How to make a wreath like a professional

Leeds Alumni Voices
4 min readDec 7, 2021


Christmas wreath with large red ribbon by Lavender Blue Florist

Although the Christmas rush keeps florist Jenefer Baker (Music 2006) on her toes, she spared some time to offer wreath-making tips to Leeds alumni.

Jen runs Lavender Blue Florist, where she sells flowers, plants and gifts to the people of the Wirral. “I knew I wanted to do something creative and hands-on,” says Jen about her decision to become a florist. “It can be difficult to make a living in the arts, but floral design helps me to make money whilst also being artistic — and I like being self-employed.”

If you’re feeling creative, follow Jen’s advice to give your wreath that professional touch.

10 tips to better wreaths

1. Lay your foundations

Jen Baker of Lavender Blue Florist holds wreath base made of moss

It can be tempting to bind foliage straight onto a wire base without covering it in moss first — but sticking with this important first step will help to keep your wreath alive for longer. It gives a sturdier base to anchor your decorations into and also means you can pop the odd bit of extra foliage in after binding if you want to alter the shape. You may notice that the wreaths on supermarket shelves tend to be missing the moss, so including it will help to make yours feel superior!

2. Mix it up!

Jen Baker of Lavender Blue Florist holds wreath with various foliage

If you’re incorporating various foliages, it’s a good idea to plan a rough pattern to the order in which you bind them into the wreath. Then you’ll get a nice spread of textures around the whole piece, rather than it grouping all in one place. The exception to this is long pieces of ivy, which look fantastic en mass trailing from the bottom of the wreath. Use trails with woody stems, cut them on an angle and add them on once you’ve hung up your wreath ready to decorate it.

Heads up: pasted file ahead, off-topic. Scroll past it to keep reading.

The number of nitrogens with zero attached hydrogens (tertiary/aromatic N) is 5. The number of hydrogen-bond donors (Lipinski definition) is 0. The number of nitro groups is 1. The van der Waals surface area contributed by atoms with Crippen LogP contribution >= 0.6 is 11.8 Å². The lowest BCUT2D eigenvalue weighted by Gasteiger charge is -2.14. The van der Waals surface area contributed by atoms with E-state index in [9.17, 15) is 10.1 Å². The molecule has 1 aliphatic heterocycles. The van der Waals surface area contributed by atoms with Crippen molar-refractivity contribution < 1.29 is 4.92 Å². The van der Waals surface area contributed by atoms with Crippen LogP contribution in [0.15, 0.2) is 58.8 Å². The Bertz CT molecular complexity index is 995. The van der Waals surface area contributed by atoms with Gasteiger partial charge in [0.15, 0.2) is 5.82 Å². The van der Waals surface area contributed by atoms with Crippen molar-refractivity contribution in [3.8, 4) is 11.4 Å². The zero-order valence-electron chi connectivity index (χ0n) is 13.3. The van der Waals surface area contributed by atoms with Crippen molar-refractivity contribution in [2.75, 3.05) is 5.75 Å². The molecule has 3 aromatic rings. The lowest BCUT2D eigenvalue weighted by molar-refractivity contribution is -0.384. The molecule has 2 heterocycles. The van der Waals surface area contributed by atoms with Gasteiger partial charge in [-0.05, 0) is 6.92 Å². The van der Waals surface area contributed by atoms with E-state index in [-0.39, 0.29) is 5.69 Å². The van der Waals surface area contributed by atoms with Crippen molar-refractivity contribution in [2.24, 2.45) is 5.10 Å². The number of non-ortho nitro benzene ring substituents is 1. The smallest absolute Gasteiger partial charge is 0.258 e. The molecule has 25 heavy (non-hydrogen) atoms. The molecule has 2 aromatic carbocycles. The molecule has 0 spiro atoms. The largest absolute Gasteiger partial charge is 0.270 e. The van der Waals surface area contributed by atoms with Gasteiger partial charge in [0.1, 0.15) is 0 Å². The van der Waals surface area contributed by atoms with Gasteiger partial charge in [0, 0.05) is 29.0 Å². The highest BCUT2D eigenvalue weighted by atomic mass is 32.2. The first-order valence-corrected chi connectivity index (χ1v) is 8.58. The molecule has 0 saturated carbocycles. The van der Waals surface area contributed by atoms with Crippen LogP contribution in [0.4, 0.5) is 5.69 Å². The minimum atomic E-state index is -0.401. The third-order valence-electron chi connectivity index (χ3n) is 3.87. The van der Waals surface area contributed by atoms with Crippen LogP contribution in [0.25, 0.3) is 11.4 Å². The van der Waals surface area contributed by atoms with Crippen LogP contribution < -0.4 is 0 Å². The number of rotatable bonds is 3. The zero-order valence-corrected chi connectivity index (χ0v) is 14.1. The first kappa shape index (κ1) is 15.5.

3. Collect cones early

Fir cones

Fir cones are a popular decoration that are associated with winter — but the best time to collect them is actually much earlier during the summer months.

4. Buy local

Jen Baker of Lavender Blue Florist with spruce branches in car

In Britain, including good quality blue spruce foliage is a must for that delicious festive scent. Try to find a florist that stocks British grown or a local supplier near you. I buy from a grower in Scotland.

5. Forage responsibly

Foraging ivy for Christmas wreath

If you collect wild foliage, choose those that grow plentifully, such as ivy or conifer. These plants, along with eucalyptus, can actually be invasive in a garden. Friends or neighbours who are gardeners may be happy to let you chop away at these.

6. Decorate the right way up

Incomplete Christmas wreath on wall

When building your wreath, hang it on a wall so you can decide how best to position your decorations. This way you can see exactly how it will look on your door

7. Keep your balance

Adding balance to Christmas wreath

Space similar colours at equal intervals around your wreath. Thirds or fifths usually work best. To avoid the design looking too formulaic, try using different decorations of similar colour to balance your design. Rather than spacing three oranges out equally across your wreath, try spacing a whole orange, a group of orange slices and an orange bauble in thirds. This keeps your wreath interesting.

8. Cheat

Christmas wreath close up

Is there a part of your wreath you’re just not keen on? Try positioning your decorative layer strategically to cover any scruffy areas of foliage.

9. Revamp and recycle

Adding highlights to Christmas wreath

Natural decorations look beautiful but if you’re keen to add a bit of glitz to your wreath, give old or vintage decorations a new chance to shine. I make bows from recycled fabrics and ribbons whenever possible. Not only is it better for the environment, it differentiates your wreath from mass produced options.

10. Avoid a prickly situation

Prickly holly and red berries

Holly is pretty but very spiky! Rather than binding it into the wreath early, insert a few sprigs at the end of your arranging to save your hands from being shredded.

Watch Jen give a full demonstration on Christmas wreaths: